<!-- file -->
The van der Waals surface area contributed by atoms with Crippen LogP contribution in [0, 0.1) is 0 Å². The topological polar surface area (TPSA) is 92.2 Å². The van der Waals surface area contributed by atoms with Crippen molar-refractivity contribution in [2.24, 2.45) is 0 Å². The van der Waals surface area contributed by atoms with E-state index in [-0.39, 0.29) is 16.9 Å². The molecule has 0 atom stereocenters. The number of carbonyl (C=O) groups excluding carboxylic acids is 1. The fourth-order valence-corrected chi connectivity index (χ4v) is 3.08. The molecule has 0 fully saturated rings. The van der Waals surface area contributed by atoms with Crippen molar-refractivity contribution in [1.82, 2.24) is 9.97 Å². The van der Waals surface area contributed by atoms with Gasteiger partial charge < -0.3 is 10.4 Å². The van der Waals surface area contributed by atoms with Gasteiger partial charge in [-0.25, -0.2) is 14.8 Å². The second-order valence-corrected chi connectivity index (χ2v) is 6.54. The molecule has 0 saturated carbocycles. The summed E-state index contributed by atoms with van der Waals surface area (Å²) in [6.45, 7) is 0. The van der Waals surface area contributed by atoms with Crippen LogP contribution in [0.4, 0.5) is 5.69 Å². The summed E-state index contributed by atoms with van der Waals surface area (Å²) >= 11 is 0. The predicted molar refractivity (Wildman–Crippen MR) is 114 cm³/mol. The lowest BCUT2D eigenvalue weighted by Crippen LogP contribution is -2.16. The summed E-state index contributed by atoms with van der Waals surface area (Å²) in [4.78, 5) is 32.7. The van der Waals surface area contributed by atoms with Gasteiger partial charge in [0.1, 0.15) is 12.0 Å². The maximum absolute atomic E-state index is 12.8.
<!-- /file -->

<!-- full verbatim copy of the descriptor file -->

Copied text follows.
The van der Waals surface area contributed by atoms with Crippen LogP contribution in [0, 0.1) is 0 Å². The topological polar surface area (TPSA) is 92.2 Å². The van der Waals surface area contributed by atoms with Crippen molar-refractivity contribution in [2.24, 2.45) is 0 Å². The van der Waals surface area contributed by atoms with E-state index in [-0.39, 0.29) is 16.9 Å². The molecule has 0 atom stereocenters. The number of carbonyl (C=O) groups excluding carboxylic acids is 1. The fourth-order valence-corrected chi connectivity index (χ4v) is 3.08. The molecule has 0 fully saturated rings. The van der Waals surface area contributed by atoms with Crippen molar-refractivity contribution in [1.82, 2.24) is 9.97 Å². The van der Waals surface area contributed by atoms with Gasteiger partial charge < -0.3 is 10.4 Å². The van der Waals surface area contributed by atoms with Gasteiger partial charge in [-0.25, -0.2) is 14.8 Å². The second-order valence-corrected chi connectivity index (χ2v) is 6.54. The molecule has 0 saturated carbocycles. The summed E-state index contributed by atoms with van der Waals surface area (Å²) in [6.45, 7) is 0. The van der Waals surface area contributed by atoms with Crippen LogP contribution in [0.4, 0.5) is 5.69 Å². The summed E-state index contributed by atoms with van der Waals surface area (Å²) >= 11 is 0. The predicted molar refractivity (Wildman–Crippen MR) is 114 cm³/mol. The lowest BCUT2D eigenvalue weighted by Crippen LogP contribution is -2.16. The summed E-state index contributed by atoms with van der Waals surface area (Å²) in [4.78, 5) is 32.7. The van der Waals surface area contributed by atoms with Gasteiger partial charge in [0.1, 0.15) is 12.0 Å². The maximum absolute atomic E-state index is 12.8.